The problem continued into this spring, and now the Tigers are saying he has an "anxiety disorder."
They put him on the disabled list Sunday, which temporarily solves a conundrum. Willis had not nearly pitched well enough to be on the roster, but the only alternative (other than the DL) was to release him and eat $22 million. That's hard for anyone to swallow, especially in financially distressed Detroit.
Maybe the "anxiety disorder" was just a way to stash Willis on the DL, and eventually he can go on a 30-day minor-league rehabilitation assignment. Or maybe this is the cause of his problems.
Willis said the diagnosis came after follow-up blood tests showed something of concern. Doctors told him that the condition is treatable and that they'll start him on a regimen.Last year, Willis walked nine and struck out none in his first two starts, suffering a hyperextended knee in the second game. By June he found himself demoted to Single-A to work on his delivery and didn't get back to the majors until rosters expanded in September.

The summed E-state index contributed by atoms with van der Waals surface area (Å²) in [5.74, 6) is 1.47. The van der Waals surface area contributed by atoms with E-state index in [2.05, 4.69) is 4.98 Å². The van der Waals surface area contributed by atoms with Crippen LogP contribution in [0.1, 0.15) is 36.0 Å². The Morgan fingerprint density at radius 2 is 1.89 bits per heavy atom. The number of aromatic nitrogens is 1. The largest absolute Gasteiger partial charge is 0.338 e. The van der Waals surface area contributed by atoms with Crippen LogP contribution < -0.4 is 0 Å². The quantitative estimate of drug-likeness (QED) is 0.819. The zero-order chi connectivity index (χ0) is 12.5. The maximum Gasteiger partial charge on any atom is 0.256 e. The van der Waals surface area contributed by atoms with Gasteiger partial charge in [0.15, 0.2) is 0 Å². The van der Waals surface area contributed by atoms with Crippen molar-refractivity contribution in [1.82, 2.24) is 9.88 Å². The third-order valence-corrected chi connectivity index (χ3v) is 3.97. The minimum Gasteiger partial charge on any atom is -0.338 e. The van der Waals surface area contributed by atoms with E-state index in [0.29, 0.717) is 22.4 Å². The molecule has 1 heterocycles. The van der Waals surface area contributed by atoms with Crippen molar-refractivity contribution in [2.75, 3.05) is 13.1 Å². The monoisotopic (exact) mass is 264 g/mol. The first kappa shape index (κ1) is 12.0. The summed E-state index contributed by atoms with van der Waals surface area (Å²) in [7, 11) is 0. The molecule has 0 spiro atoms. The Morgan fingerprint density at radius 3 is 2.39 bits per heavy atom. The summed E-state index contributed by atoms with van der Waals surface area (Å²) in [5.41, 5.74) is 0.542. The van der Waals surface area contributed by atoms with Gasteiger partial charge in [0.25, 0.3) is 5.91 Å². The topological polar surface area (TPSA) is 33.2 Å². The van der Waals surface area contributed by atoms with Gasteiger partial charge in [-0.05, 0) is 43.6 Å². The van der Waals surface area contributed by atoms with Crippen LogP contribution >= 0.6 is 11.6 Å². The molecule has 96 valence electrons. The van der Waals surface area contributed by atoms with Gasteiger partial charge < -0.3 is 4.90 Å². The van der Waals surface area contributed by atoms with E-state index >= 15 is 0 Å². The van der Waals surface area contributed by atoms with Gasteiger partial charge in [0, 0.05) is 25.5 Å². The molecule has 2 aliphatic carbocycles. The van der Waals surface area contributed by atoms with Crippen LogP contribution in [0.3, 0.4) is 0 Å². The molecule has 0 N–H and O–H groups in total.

"This is not depression," Willis said. "This is something totally different. This is something where they saw something in my blood that they didn't like. I'm not crazy, though my teammates might think that I'm crazy."
This spring, he had a 12.46 ERA with 17 hits allowed and seven walks in 8 2/3 innings. It's been a mysterious and somewhat sad decline for someone who was an All-Star in 2003 and 2005 and is still just 27.
When asked if Willis' ailment is easily corrected, [GM Dave] Dombrowski said "we understand it can be corrected" – applying no timetable to Willis' recovery.Dombrowski was talking about the anxiety disorder. Whether Willis' pitching can ever be fixed remains a mystery.